—Gergana Haralampieva (Violin ’16), Curtis alumna

Alumni Are Here

In addition to prominent solo careers, many Curtis alumni have gone on to positions in major orchestras, opera companies, chamber ensembles; hold teaching positions at renowned educational institutions; work with important community outreach organizations; and more. Below, explore a selection of notable organizations that Curtis alumni call home, or view more detailed information on student outcomes.

Chicago Symphony Orchestra 7% Curtis alumni, 4 principal chairs held by alumni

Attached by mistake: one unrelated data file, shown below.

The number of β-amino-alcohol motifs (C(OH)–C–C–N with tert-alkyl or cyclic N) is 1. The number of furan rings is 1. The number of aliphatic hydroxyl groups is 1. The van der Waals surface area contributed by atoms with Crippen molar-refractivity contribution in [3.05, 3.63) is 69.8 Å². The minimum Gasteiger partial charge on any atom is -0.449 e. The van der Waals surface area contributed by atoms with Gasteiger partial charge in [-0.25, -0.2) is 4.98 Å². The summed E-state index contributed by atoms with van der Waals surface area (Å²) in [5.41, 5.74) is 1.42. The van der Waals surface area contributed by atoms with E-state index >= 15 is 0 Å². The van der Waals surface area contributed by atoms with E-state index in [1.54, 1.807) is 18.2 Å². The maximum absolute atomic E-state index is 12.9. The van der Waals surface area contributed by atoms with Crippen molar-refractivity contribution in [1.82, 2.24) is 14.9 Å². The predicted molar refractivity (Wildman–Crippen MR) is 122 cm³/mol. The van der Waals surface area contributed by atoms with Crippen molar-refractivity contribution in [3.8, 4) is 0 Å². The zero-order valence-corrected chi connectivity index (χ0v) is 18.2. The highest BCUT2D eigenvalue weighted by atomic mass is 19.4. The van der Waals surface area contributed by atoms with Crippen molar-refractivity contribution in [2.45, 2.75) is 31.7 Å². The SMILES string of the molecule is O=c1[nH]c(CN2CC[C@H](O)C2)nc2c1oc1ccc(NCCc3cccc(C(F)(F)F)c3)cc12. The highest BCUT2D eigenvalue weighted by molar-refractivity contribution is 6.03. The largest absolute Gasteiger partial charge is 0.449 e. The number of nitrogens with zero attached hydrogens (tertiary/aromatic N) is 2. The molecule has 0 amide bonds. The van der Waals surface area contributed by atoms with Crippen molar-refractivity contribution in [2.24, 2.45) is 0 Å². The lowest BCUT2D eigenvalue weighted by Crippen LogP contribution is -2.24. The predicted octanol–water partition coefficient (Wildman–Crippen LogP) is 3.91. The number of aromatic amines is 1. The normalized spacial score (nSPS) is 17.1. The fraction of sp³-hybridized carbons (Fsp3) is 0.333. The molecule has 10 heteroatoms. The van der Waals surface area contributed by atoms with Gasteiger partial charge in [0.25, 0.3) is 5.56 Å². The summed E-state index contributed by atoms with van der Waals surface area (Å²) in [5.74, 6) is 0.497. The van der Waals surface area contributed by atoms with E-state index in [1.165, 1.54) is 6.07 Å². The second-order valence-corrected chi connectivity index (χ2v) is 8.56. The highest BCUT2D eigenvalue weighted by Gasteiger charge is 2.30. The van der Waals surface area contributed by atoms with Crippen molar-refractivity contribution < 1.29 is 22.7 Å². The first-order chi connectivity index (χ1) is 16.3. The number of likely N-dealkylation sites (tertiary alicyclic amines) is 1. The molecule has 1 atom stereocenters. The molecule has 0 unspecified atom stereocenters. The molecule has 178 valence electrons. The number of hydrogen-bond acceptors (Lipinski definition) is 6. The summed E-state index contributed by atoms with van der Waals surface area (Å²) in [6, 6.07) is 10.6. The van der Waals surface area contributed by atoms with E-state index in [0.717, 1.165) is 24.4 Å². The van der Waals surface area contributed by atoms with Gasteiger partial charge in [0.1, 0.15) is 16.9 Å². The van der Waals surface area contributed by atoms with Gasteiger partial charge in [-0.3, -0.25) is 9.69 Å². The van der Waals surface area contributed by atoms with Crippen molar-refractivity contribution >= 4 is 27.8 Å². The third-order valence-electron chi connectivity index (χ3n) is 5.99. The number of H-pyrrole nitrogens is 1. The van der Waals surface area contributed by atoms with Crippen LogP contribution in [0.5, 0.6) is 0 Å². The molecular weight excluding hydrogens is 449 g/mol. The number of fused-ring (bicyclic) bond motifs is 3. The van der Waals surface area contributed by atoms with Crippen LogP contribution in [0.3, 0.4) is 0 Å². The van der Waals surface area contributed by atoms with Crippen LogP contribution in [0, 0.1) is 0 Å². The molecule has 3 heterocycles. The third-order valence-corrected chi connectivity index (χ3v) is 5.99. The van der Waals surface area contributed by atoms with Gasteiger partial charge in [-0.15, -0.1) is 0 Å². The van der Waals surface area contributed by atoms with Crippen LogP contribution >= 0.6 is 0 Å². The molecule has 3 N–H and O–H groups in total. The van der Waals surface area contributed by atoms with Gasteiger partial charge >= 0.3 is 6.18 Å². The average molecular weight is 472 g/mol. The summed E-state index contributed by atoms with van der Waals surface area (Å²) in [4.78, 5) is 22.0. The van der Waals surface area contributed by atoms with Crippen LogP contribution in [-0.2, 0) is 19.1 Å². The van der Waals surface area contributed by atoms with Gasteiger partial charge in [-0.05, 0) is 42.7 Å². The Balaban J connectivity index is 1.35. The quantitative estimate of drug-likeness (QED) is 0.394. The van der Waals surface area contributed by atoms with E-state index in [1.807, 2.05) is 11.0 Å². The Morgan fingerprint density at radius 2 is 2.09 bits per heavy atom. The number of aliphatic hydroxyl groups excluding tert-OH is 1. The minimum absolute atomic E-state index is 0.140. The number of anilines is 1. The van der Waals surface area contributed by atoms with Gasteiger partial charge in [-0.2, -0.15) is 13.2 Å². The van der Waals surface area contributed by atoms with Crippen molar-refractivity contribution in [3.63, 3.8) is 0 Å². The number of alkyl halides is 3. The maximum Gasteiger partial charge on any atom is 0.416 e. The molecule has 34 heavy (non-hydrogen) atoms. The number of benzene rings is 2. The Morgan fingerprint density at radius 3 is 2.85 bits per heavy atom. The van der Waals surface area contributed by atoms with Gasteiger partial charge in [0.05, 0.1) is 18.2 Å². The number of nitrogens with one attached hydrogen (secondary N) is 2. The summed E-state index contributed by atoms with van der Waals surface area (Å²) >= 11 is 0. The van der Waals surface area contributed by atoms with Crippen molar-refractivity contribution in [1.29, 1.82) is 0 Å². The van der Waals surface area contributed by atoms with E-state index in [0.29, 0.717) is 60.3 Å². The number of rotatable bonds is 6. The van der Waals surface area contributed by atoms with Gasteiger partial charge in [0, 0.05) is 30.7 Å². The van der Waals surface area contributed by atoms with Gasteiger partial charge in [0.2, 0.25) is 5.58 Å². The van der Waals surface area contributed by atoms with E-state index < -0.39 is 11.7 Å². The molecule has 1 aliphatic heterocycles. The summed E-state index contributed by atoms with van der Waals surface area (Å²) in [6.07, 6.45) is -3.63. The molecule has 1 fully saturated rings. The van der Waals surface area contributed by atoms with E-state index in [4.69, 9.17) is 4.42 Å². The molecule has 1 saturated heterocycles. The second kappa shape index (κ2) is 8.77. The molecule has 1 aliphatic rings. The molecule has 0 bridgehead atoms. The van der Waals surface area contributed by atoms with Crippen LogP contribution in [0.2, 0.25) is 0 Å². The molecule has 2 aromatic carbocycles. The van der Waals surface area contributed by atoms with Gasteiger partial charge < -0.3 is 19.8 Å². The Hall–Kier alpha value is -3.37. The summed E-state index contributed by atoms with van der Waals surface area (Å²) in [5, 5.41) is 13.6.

Houston Symphony 8%, 4 principals
Atlanta Symphony Orchestra 10%, 5 principals, music director Robert Spano
Dallas Symphony Orchestra 11%, 5 principals
Seattle Symphony 13%, 4 principals
National Symphony Orchestra 14%, 3 principals
Boston Symphony Orchestra 17%, 4 principals
New York Philharmonic 18%, 4 principals, music director Alan Gilbert
Minnesota Orchestra 19%, 5 principals
Pittsburgh Symphony 19%, 5 principals
Saint Paul Chamber Orchestra 30%, 3 principals
Philadelphia Orchestra

45%, 4 principals